Raising children is never easy, even when they are your own. Raising step-children is even more challenging. Not being her father, how should you handle her disobeying you? Not being her mother, how do you say the right things to encourage her? It is challenging work but it helps if you can make the parent-child relationship permanent. If you adopt your stepchild, you will have a permanent bond for the rest of your lives. If you are interested in adopting your stepchild, read on to find out how.
What Happens When You Adopt a Child?
- Legally, you become the parent with all the rights and responsibilities that entails;
- It severs the legal bonds between the child and his or her former parent;
- The child can inherit from you but cannot inherit from the former parent or the former parent’s relatives;
- The child keeps “vested” property interests. For example, the former parent will still owe past-due child support payments. However, the former parent will not owe more child support after the date of adoption.
When Can I File for Adoption?
In North Carolina, if the child has lived primarily with you and your spouse for 6 consecutive months, you may file a stepparent adoption petition if:
- The spouse has legal and physical custody of the child; or
- The spouse is deceased or incompetent but had legal and physical custody of the child before dying or being adjudicated incompetent.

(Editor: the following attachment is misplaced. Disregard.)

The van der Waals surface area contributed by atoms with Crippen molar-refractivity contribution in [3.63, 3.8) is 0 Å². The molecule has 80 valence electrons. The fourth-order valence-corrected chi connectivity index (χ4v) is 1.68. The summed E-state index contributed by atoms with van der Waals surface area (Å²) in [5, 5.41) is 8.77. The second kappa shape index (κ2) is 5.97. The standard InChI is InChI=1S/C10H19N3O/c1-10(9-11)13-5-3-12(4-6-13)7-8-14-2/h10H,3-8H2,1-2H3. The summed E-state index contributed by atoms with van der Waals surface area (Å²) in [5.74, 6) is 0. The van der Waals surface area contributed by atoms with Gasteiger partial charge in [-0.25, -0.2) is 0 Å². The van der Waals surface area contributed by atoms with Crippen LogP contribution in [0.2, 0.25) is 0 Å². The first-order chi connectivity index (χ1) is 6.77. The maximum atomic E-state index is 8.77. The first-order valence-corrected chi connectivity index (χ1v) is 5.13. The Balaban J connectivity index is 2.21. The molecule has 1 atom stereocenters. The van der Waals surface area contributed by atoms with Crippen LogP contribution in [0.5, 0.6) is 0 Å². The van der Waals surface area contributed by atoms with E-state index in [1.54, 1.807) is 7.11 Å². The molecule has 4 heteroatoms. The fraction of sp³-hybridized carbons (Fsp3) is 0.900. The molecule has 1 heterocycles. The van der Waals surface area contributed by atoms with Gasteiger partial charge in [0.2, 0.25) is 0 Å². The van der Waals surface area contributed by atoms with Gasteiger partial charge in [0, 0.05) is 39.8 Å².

Even if you do not meet either of the two conditions above, the court allows a step-parent to file an adoption petition if cause is shown.
What Do I Need?
It is easier to adopt your stepchild when you have the written consent of the other parent. There are a number of other documents you will need, including the child’s consent and your spouse’s consent. You may need certified copies of any custody orders or orders terminating the parental rights of the other parent or even a court report if the child has not lived primarily with you for the past two years.
If you are the biological parent, wish to have your spouse adopt your child, and the other parent doesn’t consent or is not involved in the lives of your children, a termination of parental rights actions may be necessary. Review our TPR Guide to see if this option is right for you.
If you’re seeking to solidify the bond between you and your step-child, contact us today to get started!
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